WASHINGTON – In front of a room full of fellow freshman members of the House,staffers and media,Rep.-elect Doug LaMalfa stood up,straightened his suit coat and proceeded to moonwalk across the room.
The California Republican from the 1st District had been warned – as had all House freshmen pulling a lottery number in hopes of getting first pick for an office on Capitol Hill – that gyrating,dance moves and lucky charms would contribute to pulling a coveted-low number.
LaMalfa reached inside a small brown box filled with little white buttons,selected one and held it high above his head. Never taking his eyes off his fellow freshmen,he passed the chip to House Superintendent William Weidemeyer,crossed his arms and tried to look serious as he awaited the verdict.
“Mr. LaMalfa drew No. 34,” Weidemeyer said. LaMalfa grinned and flashed two thumbs up. From the 70 buttons,he’d made it just past the half-way mark.
LaMalfa and other freshmen members of Congress participated in the lottery near the end of two weeks of orientation. Incumbent members chose new offices earlier based on seniority,generally leaving smaller offices farther away from the Capitol for newcomers. Members of the 113th Congress will be sworn in Jan. 3.
“I got a little more amped up over that,” he admitted later while walking to the Cannon House Office Building with Kevin Eastman,his legislative director from his time as a California state senator. “When I make a speech,I’m usually calm.”
During two full weeks here,LaMalfa went to orientation,met his fellow House members and learned his way around. Navigating the tunnels and corridors connecting the office buildings and the Capitol is still a work in progress – Eastman had to check directions to get from the lottery draw in Rayburn,the newest building with coveted,spacious offices,to Cannon,the oldest congressional office building.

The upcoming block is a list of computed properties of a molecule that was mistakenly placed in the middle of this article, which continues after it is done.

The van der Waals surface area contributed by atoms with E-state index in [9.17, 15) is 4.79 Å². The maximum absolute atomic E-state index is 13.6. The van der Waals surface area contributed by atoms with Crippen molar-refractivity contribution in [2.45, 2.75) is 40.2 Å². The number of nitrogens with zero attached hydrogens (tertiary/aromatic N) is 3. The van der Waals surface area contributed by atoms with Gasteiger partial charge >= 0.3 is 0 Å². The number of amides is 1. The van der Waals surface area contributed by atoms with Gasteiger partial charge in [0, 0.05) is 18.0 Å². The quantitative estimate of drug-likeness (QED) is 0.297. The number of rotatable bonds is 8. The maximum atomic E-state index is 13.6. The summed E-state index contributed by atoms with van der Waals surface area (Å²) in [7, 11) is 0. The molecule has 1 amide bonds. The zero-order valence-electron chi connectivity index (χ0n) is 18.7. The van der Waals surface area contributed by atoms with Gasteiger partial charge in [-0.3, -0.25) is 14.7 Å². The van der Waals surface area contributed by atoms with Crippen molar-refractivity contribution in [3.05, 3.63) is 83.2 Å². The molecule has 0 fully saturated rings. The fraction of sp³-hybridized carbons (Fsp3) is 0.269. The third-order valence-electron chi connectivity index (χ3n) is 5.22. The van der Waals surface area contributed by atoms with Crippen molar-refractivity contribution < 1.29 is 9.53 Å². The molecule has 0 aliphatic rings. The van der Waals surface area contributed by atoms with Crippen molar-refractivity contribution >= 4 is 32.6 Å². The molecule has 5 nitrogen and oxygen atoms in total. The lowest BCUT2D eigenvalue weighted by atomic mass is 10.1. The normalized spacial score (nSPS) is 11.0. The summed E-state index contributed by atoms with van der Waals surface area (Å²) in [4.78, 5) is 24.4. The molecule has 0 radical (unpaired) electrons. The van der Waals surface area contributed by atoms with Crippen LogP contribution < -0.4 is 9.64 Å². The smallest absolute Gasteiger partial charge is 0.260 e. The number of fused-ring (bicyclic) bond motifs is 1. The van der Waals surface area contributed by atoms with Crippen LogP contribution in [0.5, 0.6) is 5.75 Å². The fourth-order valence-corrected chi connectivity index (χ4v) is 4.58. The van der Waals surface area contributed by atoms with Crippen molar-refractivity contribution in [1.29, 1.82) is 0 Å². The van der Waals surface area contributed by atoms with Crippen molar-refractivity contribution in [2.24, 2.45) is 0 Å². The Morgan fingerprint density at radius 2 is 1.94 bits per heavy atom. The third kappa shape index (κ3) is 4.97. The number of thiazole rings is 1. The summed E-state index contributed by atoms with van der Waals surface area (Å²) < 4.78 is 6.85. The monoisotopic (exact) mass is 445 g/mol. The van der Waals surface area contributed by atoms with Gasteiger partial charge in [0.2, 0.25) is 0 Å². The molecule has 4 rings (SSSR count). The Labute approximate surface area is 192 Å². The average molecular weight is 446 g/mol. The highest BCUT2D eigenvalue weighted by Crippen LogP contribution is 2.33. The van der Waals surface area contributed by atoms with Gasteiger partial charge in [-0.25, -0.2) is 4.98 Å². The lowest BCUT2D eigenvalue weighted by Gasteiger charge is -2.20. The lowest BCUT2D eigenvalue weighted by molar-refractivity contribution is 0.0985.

Cannon’s fifth floor is stereotypically for freshman offices,but LaMalfa was optimistic that if his number wasn’t low enough for him to pick a spacious second floor office,a fifth floor one would be excellent. Those who find their way to the fifth floor would be there for a reason,he said.
He’s already adopted the humor of others with fifth-floor Cannon offices. “Less riff-raff.” And there’s a ledge outside for a breath of fresh air. Or a grill.
“We already have our self-deprecating joke,too. That guy’s elevator doesn’t go all the way to the top,” he said,referring to elevators in the building that don’t reach the fifth floor.
A few hours after dancing his way through the lottery,LaMalfa chose Room 506 in the Cannon Building,which overlooks the courtyard. It is currently occupied by Rep. Andy Harris,R-Md. Harris told the freshman he was moving to the Longworth House Office Building to be closer to his committees,but the “view of the Capitol dome is one of the best on the floor.”
The office also has its own bathroom. That could come in handy should LaMalfa decide to live in his office,as other members of Congress have done,including former Republican vice presidential nominee Paul Ryan. LaMalfa’s wife and four kids will live in California. He hasn’t looked into apartments yet.
“Which office area isn’t a big deal to most people,but it does set the groundwork for your staff is going to be effective,” he said. “Whatever makes it really nice for the staff because they’re the ones who have to spend the most hours there.”
Reach reporter Emily Wilkins at [email protected] or 202-326-9867. SHFWire stories are free to any news organization that gives the reporter a byline and credits the SHFWire.